We have, thus, been seeking ways to bring this new technical assistant into class, some of us in fantasies of The Ideal Writing Room, others very pragmatically in the offices of chairs and deans. But reality has continued to confront us in the form of a huge, immutable dollar sign: for all but a very few in select institutions or under unique administrative circumstances, outfitting our composition classes with state-of-the-art writing equipment is simply too expensive. The spirit has been willing, but the wallet is chronically weak. We are finding out that to equip just one such room takes more money than many faculty earn in a year. Moreover, under the headlong press by grade schools for computers, the tax breaks and grant moneys for colleges have been disappearing, e.g., Apple Corporation's granting agency

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no longer considers equipment-funding requests from post-secondary institutions. The proverbial bottom line reads, quite clearly, "no more easy money for CAI."

And this is where most of us linger today, in limbo, having glimpsed paradise but have been forbidden entry there.


Or so it would seem. Fortunately, there is at least one way around the present financial black hole. It employs a technology that is gaining wide acceptance in other areas of CAI, and is in fact used rather routinely in computer science classes; yet it remains virtually unheard of in composition classes. It is not cheap technology, by any means, but compared to the cost of equipping a composition classroom (not to mention an entire program) at a one-student/one-computer level, it is downright reasonable--so reasonable, in fact, that commanding the attention of an administrator with talk of English department computerization may no longer be such a Sisyphian task. The technology is, simply, our old classroom tool the projector, dressed out high-tech and ready to do a twenty-first century job.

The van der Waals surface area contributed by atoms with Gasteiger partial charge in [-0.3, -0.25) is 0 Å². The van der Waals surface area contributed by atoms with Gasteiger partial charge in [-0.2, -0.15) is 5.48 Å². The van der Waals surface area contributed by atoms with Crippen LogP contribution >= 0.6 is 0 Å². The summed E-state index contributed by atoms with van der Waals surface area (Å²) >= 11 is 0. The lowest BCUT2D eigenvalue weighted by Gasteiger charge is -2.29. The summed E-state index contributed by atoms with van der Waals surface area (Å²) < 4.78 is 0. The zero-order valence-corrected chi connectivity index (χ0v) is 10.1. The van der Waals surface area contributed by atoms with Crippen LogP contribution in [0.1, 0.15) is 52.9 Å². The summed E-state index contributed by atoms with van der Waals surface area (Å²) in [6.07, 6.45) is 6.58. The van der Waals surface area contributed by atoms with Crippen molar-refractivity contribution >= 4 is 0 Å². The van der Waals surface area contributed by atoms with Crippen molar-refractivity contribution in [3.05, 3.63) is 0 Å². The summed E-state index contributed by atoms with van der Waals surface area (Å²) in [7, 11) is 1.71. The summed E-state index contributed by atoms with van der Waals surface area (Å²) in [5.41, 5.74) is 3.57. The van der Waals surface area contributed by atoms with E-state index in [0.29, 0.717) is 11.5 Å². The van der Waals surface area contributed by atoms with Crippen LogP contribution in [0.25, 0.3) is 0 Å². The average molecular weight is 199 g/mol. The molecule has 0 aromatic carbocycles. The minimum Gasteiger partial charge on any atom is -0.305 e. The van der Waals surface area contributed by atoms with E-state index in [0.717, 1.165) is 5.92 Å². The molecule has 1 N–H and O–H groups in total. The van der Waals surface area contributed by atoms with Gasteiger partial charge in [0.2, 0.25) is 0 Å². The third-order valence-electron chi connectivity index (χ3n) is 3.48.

I refer in particular to the video (or computer) projector, sold in several configurations by various manufacturers. For example, Vivid Systems makes a popular monochrome type called the Limelight Projector, while Spectrum Data offers Electrochrome Computer Projection Systems for color or monochrome monitor projection; there are others. The one that we settled on at my institution is

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somewhat more expensive, offering, as it does, several extra features that we sought. The Sony Videoscope Color Video Projector retails for close to $6000 but is available at a $1000-plus discount to educational institutions. Adding the cost of the microcomputer itself plus several peripheral devices brings the total outlay back up to the $6000 figure. This may seem like a lot of money to administrators habituated to pinching pennies, but they can be convinced that it is good to buy through comparisons to the $20-30,000 minimum it takes to create a one student/one computer environment--assuming, of course, that they have been led to grasp the notion of computer-assisted writing for students in the first place. (Some have yet to be convinced.)